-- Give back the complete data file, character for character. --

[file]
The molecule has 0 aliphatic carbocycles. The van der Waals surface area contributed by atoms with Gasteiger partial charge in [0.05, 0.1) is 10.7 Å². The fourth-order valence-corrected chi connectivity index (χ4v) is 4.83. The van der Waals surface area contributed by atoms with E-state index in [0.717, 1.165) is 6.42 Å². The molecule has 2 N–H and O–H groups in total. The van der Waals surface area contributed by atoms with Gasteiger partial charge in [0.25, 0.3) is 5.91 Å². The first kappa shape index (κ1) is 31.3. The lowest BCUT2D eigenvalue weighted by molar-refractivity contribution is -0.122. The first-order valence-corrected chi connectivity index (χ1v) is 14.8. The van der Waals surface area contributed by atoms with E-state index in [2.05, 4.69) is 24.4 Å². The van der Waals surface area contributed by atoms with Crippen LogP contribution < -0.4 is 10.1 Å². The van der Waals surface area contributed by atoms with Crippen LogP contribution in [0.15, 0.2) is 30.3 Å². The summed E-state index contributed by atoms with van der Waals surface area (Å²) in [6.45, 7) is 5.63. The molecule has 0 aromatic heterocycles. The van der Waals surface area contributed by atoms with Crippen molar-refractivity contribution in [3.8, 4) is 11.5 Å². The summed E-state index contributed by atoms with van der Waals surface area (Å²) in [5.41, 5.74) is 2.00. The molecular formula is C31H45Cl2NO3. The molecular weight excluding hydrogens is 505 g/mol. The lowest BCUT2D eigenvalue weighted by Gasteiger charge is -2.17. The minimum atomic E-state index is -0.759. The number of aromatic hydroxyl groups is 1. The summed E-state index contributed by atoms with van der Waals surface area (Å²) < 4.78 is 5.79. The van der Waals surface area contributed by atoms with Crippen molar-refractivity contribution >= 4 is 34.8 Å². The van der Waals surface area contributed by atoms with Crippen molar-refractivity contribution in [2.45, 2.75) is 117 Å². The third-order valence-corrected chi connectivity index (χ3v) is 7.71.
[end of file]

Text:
The molecule has 0 aliphatic carbocycles. The van der Waals surface area contributed by atoms with Gasteiger partial charge in [0.05, 0.1) is 10.7 Å². The fourth-order valence-corrected chi connectivity index (χ4v) is 4.83. The van der Waals surface area contributed by atoms with E-state index in [0.717, 1.165) is 6.42 Å². The molecule has 2 N–H and O–H groups in total. The van der Waals surface area contributed by atoms with Gasteiger partial charge in [0.25, 0.3) is 5.91 Å². The first kappa shape index (κ1) is 31.3. The lowest BCUT2D eigenvalue weighted by molar-refractivity contribution is -0.122. The first-order valence-corrected chi connectivity index (χ1v) is 14.8. The van der Waals surface area contributed by atoms with E-state index in [2.05, 4.69) is 24.4 Å². The van der Waals surface area contributed by atoms with Crippen LogP contribution < -0.4 is 10.1 Å². The van der Waals surface area contributed by atoms with Crippen LogP contribution in [0.15, 0.2) is 30.3 Å². The summed E-state index contributed by atoms with van der Waals surface area (Å²) in [6.45, 7) is 5.63. The molecule has 0 aromatic heterocycles. The van der Waals surface area contributed by atoms with Crippen molar-refractivity contribution in [3.8, 4) is 11.5 Å². The summed E-state index contributed by atoms with van der Waals surface area (Å²) in [5.41, 5.74) is 2.00. The molecular formula is C31H45Cl2NO3. The molecular weight excluding hydrogens is 505 g/mol. The lowest BCUT2D eigenvalue weighted by Gasteiger charge is -2.17. The minimum atomic E-state index is -0.759. The number of aromatic hydroxyl groups is 1. The summed E-state index contributed by atoms with van der Waals surface area (Å²) < 4.78 is 5.79. The van der Waals surface area contributed by atoms with Crippen molar-refractivity contribution >= 4 is 34.8 Å². The van der Waals surface area contributed by atoms with Crippen molar-refractivity contribution in [2.45, 2.75) is 117 Å². The third-order valence-corrected chi connectivity index (χ3v) is 7.71.